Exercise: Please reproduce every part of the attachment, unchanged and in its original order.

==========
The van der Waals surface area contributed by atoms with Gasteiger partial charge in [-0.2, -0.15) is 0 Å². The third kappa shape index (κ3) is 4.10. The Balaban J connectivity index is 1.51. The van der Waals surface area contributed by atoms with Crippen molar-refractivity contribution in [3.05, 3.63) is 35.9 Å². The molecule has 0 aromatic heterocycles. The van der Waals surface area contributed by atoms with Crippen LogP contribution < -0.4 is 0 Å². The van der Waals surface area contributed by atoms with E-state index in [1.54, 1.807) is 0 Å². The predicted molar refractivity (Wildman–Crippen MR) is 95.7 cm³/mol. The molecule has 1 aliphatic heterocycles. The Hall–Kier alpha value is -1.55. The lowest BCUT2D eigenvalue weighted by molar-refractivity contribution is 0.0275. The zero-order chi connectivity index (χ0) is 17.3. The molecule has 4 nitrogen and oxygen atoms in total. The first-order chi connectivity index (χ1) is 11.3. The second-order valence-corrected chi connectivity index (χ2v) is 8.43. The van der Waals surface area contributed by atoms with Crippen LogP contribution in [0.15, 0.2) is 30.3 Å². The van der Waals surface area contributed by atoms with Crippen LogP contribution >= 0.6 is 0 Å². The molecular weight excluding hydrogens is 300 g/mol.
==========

The van der Waals surface area contributed by atoms with Gasteiger partial charge in [-0.2, -0.15) is 0 Å². The third kappa shape index (κ3) is 4.10. The Balaban J connectivity index is 1.51. The van der Waals surface area contributed by atoms with Crippen molar-refractivity contribution in [3.05, 3.63) is 35.9 Å². The molecule has 0 aromatic heterocycles. The van der Waals surface area contributed by atoms with Crippen LogP contribution < -0.4 is 0 Å². The van der Waals surface area contributed by atoms with E-state index in [1.54, 1.807) is 0 Å². The predicted molar refractivity (Wildman–Crippen MR) is 95.7 cm³/mol. The molecule has 1 aliphatic heterocycles. The Hall–Kier alpha value is -1.55. The lowest BCUT2D eigenvalue weighted by molar-refractivity contribution is 0.0275. The zero-order chi connectivity index (χ0) is 17.3. The molecule has 4 nitrogen and oxygen atoms in total. The first-order chi connectivity index (χ1) is 11.3. The second-order valence-corrected chi connectivity index (χ2v) is 8.43. The van der Waals surface area contributed by atoms with Crippen LogP contribution in [0.15, 0.2) is 30.3 Å². The van der Waals surface area contributed by atoms with Crippen LogP contribution >= 0.6 is 0 Å². The molecular weight excluding hydrogens is 300 g/mol.